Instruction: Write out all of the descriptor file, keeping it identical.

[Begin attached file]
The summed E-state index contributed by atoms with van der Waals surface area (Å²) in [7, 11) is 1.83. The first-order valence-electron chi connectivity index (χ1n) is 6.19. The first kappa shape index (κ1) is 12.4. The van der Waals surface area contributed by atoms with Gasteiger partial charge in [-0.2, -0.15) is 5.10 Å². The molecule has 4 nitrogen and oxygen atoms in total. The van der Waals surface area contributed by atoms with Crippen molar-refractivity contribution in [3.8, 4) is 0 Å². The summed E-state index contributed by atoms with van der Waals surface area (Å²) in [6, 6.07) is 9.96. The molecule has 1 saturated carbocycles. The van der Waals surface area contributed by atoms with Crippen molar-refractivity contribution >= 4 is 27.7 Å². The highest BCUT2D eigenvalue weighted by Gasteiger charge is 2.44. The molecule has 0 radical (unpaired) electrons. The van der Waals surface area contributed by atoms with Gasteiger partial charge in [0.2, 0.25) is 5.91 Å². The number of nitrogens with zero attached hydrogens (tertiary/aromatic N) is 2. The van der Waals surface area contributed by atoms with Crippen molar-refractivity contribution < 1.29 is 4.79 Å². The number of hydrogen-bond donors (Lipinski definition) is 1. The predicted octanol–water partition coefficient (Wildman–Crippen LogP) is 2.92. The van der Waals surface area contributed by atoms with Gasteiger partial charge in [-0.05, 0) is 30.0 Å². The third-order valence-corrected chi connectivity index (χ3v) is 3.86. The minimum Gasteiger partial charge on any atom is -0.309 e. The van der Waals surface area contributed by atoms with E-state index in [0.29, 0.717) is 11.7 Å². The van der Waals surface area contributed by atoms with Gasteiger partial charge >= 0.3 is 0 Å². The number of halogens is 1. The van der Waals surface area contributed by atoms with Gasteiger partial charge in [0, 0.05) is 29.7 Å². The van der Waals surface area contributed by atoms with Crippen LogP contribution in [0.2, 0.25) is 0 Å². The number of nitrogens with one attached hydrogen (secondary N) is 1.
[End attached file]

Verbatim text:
The summed E-state index contributed by atoms with van der Waals surface area (Å²) in [7, 11) is 1.83. The first-order valence-electron chi connectivity index (χ1n) is 6.19. The first kappa shape index (κ1) is 12.4. The van der Waals surface area contributed by atoms with Gasteiger partial charge in [-0.2, -0.15) is 5.10 Å². The molecule has 4 nitrogen and oxygen atoms in total. The van der Waals surface area contributed by atoms with Crippen molar-refractivity contribution in [3.8, 4) is 0 Å². The summed E-state index contributed by atoms with van der Waals surface area (Å²) in [6, 6.07) is 9.96. The molecule has 1 saturated carbocycles. The van der Waals surface area contributed by atoms with Crippen molar-refractivity contribution >= 4 is 27.7 Å². The highest BCUT2D eigenvalue weighted by Gasteiger charge is 2.44. The molecule has 0 radical (unpaired) electrons. The van der Waals surface area contributed by atoms with Gasteiger partial charge in [0.2, 0.25) is 5.91 Å². The number of nitrogens with zero attached hydrogens (tertiary/aromatic N) is 2. The van der Waals surface area contributed by atoms with Crippen molar-refractivity contribution < 1.29 is 4.79 Å². The number of hydrogen-bond donors (Lipinski definition) is 1. The predicted octanol–water partition coefficient (Wildman–Crippen LogP) is 2.92. The van der Waals surface area contributed by atoms with Gasteiger partial charge in [-0.05, 0) is 30.0 Å². The third-order valence-corrected chi connectivity index (χ3v) is 3.86. The minimum Gasteiger partial charge on any atom is -0.309 e. The van der Waals surface area contributed by atoms with E-state index in [0.29, 0.717) is 11.7 Å². The van der Waals surface area contributed by atoms with Gasteiger partial charge >= 0.3 is 0 Å². The number of halogens is 1. The van der Waals surface area contributed by atoms with Gasteiger partial charge in [0, 0.05) is 29.7 Å². The van der Waals surface area contributed by atoms with Crippen LogP contribution in [0.2, 0.25) is 0 Å². The number of nitrogens with one attached hydrogen (secondary N) is 1.